Karl Wilhelm, also Carl Wilhelm (5 September 1815, Schmalkalden – 26 August 1873, Schmalkalden) was a German choral director. He is best known as the composer of the music of the song “Die Wacht am Rhein.”
Wilhelm was born in Schmalkalden. He studied at Cassel under Louis Spohr, and then in Frankfurt am Main with Aloys Schmitt and A. André. From 1841 to 1864 he was the director of the Krefeld Liedertafel for which he composed numerous male choruses. In Krefeld in 1854 he set to words “Die Wacht am Rhein,” the poem Max Schneckenburger wrote in 1840. In recognition of the success and the national importance of this song, he received the title of “Royal Prussian Musical Director” in 1860, and four years later received a gold medal from Queen (later Empress) Augusta.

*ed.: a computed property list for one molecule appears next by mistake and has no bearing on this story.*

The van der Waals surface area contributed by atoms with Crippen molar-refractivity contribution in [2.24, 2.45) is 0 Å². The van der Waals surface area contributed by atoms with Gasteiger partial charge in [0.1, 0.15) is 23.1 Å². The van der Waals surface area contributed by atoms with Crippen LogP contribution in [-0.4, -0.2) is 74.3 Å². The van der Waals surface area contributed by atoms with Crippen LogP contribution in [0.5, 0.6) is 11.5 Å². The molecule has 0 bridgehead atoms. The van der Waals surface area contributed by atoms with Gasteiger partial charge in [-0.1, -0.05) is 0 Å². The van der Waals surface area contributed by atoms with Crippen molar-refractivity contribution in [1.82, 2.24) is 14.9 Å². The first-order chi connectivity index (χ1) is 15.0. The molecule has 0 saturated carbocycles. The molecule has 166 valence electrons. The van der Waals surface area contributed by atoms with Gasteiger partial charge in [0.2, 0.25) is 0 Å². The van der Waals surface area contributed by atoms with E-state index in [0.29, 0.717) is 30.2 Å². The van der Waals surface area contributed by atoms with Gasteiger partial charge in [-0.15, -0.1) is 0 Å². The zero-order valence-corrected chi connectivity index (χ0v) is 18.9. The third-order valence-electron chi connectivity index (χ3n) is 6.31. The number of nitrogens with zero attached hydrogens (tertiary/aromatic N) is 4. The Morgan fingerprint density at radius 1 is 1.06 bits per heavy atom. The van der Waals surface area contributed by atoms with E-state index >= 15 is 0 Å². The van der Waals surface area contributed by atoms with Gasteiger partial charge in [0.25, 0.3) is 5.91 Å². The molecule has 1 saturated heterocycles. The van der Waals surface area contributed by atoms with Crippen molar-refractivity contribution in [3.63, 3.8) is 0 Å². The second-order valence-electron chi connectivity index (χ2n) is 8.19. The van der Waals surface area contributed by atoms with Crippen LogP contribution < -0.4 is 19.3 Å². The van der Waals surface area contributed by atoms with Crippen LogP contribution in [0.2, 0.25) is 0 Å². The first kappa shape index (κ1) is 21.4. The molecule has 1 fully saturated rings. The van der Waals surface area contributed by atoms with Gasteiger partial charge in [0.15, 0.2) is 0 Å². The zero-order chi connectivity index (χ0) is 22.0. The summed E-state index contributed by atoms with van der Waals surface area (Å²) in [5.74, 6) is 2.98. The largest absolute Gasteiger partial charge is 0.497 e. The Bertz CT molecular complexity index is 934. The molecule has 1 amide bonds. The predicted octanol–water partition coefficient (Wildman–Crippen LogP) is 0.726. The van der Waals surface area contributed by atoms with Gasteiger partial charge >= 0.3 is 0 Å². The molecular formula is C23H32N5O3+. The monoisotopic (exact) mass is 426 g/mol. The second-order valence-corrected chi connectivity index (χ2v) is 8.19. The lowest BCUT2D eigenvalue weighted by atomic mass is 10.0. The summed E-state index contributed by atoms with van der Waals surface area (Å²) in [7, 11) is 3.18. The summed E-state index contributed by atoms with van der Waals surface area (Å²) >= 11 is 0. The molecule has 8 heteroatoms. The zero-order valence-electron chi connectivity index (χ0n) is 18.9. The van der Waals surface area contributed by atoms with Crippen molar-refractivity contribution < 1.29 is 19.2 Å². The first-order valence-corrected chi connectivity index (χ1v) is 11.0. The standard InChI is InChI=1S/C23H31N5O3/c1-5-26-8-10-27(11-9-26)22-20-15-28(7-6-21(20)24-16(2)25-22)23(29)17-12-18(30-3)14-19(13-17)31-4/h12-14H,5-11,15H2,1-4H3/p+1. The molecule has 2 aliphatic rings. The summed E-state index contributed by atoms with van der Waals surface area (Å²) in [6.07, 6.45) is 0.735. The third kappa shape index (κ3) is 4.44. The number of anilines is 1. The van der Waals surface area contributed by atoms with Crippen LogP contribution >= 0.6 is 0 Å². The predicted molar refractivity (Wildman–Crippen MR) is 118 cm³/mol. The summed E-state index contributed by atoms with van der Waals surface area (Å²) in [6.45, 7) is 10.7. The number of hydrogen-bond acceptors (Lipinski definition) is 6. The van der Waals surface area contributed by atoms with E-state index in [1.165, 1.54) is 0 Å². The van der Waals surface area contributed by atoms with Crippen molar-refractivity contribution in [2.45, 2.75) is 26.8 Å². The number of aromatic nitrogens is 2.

On 24 June 1871, he received a personal acknowledgement from Chancellor of the German Empire Otto von Bismarck. In the same year, he received an annual gift from the government of 3,000 marks, which was then more than four times a typical salary.
From 1865 on, Wilhelm worked as the director of the music society in Schmalkalden, where he died eight years later.
- Gilman, D. C.; Peck, H. T.; Colby, F. M., eds. (1905). . New International Encyclopedia (1st ed.). New York: Dodd, Mead.